On appeal from New Jersey Casino Control Commission.
Allcorn, Pressler and Furman. The opinion of the court was delivered by Allcorn, P.J.A.D.
This is an appeal by Kenneth Uston, a professional blackjack player, who, concededly, has developed and utilizes a system of play (card counting) which can increase a blackjack player's chances at winning at the game. The Casino Control Commission (Commission), which is responsible for promulgating the rules of the games played at the casinos, established the rules of blackjack in such a fashion that a card counter seemingly could use his special skill to advantage and equalize or better the odds normally favoring the house.
At oral argument it was conceded by Resorts that the rules of play established by the Commission may be defined in such manner so as to virtually eliminate the advantage of the card counter, but that such rules of play would necessarily slow the game and thus reduce the number of games that may be played and completed during a given period of play. In turn, this would effectively lessen the "take" of the casino on the blackjack games, all other things being equal.
The casino, aware of the card counters' advantage, decided to prohibit those players from playing blackjack and, on January 30, 1979, Uston was barred by Resorts from its blackjack tables, solely for the reason that he was a professional card counter. Uston was permitted to avail himself of any other game the casino offered.
Uston appealed Resorts' action to the Commission which determined that Resorts had a common-law right to exclude any person it chose, for whatever reason it chose, relying principally upon the case of Garifine v. Monmouth Park Jockey Club , 29 N.J. 47 (1959).
In our view, the Commission's reading of Garifine extends the breadth of the decision far beyond its actual holding and effect. Garifine involved the propriety of the exclusion and expulsion of Garifine (a suspected bookmaker) from the Monmouth Park racetrack, as an undesirable. The Supreme Court's determination simply posited its stand upon "the many judicial decisions which have sustained the common-law right of race track operators to exclude suspected undesirables." (Id. at 57.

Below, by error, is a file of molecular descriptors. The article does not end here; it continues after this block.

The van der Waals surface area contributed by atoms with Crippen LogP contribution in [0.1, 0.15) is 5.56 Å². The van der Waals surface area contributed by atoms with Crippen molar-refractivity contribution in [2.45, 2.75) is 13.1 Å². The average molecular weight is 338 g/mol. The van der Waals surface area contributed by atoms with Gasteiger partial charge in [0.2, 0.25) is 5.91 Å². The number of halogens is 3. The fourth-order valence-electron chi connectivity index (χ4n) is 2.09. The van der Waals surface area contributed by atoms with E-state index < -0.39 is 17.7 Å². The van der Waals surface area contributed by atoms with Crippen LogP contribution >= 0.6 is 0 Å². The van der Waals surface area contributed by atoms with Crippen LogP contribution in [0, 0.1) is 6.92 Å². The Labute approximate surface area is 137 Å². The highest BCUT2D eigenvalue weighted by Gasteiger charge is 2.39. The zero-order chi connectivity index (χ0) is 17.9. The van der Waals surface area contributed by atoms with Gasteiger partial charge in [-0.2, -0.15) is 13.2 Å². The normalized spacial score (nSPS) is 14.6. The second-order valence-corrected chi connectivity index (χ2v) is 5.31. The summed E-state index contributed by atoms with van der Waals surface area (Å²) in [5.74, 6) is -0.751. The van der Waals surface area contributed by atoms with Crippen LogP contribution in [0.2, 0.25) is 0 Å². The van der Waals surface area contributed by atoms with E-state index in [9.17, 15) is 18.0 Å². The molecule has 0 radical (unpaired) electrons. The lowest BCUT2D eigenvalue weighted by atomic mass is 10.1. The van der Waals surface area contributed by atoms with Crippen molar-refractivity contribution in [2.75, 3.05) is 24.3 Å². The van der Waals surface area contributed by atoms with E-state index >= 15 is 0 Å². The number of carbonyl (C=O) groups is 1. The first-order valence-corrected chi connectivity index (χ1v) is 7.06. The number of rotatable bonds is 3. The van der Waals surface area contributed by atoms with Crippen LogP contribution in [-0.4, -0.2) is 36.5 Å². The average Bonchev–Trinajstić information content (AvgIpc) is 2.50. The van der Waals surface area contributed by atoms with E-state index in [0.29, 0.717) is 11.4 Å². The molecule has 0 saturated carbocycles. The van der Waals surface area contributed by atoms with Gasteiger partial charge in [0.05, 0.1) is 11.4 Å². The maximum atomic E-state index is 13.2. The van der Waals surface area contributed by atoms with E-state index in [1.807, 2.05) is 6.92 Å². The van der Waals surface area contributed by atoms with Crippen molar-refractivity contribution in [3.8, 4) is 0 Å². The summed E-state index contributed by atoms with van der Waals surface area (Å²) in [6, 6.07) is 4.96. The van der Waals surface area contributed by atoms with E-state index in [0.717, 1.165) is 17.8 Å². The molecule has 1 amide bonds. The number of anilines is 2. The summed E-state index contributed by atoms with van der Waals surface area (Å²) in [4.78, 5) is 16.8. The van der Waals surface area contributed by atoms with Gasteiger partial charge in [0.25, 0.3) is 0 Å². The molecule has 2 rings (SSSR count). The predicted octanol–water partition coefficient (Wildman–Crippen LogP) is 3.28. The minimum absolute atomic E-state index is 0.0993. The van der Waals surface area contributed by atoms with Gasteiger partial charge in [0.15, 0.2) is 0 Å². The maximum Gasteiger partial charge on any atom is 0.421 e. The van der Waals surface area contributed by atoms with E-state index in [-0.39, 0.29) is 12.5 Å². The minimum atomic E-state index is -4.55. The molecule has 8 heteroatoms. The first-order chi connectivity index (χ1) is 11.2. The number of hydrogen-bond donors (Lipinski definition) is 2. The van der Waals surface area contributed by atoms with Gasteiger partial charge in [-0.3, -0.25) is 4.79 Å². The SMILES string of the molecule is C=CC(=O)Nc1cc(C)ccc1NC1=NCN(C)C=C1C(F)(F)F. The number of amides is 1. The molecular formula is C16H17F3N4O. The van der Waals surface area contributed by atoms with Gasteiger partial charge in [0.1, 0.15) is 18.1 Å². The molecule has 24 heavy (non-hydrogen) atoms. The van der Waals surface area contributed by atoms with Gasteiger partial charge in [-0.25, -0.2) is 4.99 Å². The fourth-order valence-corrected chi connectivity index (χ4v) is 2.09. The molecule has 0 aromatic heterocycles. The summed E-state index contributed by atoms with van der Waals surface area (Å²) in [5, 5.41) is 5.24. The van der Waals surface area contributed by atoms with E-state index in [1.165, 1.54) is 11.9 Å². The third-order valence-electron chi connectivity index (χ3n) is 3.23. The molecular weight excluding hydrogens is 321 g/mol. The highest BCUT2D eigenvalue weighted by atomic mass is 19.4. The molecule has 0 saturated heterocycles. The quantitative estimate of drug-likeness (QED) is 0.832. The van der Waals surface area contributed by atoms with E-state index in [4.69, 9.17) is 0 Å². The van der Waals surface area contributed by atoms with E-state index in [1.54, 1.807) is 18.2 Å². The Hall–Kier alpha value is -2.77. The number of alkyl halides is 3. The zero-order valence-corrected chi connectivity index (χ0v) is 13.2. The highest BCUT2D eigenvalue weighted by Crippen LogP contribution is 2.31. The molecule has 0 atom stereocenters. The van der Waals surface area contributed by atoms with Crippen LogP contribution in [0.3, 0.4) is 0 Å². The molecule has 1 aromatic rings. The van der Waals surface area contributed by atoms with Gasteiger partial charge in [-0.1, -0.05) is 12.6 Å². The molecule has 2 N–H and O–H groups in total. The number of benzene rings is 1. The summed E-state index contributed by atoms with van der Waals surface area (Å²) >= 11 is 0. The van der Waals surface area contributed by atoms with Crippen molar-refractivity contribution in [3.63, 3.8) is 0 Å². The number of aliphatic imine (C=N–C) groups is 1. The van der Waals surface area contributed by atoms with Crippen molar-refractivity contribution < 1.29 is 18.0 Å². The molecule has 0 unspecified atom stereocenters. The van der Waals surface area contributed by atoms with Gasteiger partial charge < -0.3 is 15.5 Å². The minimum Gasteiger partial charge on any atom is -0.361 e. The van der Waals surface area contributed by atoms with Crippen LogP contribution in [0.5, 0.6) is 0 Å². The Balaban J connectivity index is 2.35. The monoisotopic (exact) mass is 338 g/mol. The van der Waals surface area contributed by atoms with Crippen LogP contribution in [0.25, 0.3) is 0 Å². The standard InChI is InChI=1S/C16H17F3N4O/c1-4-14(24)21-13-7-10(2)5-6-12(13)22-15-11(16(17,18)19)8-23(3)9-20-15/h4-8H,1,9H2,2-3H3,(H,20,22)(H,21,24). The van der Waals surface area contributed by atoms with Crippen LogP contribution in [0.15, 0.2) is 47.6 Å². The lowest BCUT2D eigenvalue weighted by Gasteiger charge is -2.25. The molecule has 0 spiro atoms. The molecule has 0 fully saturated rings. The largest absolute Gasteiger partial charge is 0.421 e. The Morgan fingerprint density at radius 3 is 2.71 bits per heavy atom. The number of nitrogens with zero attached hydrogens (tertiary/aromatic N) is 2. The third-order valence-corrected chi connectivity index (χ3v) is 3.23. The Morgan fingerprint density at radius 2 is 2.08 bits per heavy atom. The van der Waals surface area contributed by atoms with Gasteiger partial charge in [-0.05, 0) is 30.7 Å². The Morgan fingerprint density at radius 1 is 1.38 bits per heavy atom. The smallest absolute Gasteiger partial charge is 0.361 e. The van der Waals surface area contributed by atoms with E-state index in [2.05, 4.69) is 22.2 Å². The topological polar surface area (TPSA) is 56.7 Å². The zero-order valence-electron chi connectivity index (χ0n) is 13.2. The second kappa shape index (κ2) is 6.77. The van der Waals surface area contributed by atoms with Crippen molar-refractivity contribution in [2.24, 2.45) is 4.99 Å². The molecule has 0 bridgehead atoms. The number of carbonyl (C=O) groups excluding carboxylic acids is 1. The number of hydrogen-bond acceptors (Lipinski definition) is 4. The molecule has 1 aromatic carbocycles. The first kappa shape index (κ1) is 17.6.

However one may define an "undesirable," there is no suggestion here that Uston is an undesirable and, as such, that he may be excluded or expelled from either the casino or simply from the blackjack games. Indeed, it is only Uston's skill as a player of blackjack that gives rise to Resorts' desire to bar him from participating as a player at the blackjack games. At the same time, Resorts concedes that the advantage that his skill brings him is largely or entirely lost in those blackjack games played with six decks of cards and where the cut card (used to mark the shuffle point) is moved further up from the bottom than is at present required by the Commission's rules of play. As noted earlier, according to Resorts the use of this procedure is not preferred in any event because it slows down play, which decreases the earnings of the casino from the blackjack operations.
We note also that the Casino Control Act directs the Casino Control Commission to compile a list of persons to be excluded or expelled from gambling casinos. The pertinent portions of the statute, N.J.S.A. 5:12-71, provide:
a. The Commission shall, by regulation, provide for the establishment of a list of persons who are to be excluded or ejected from any licensed casino establishment.
Such provisions shall define the standards for exclusion, and shall include ...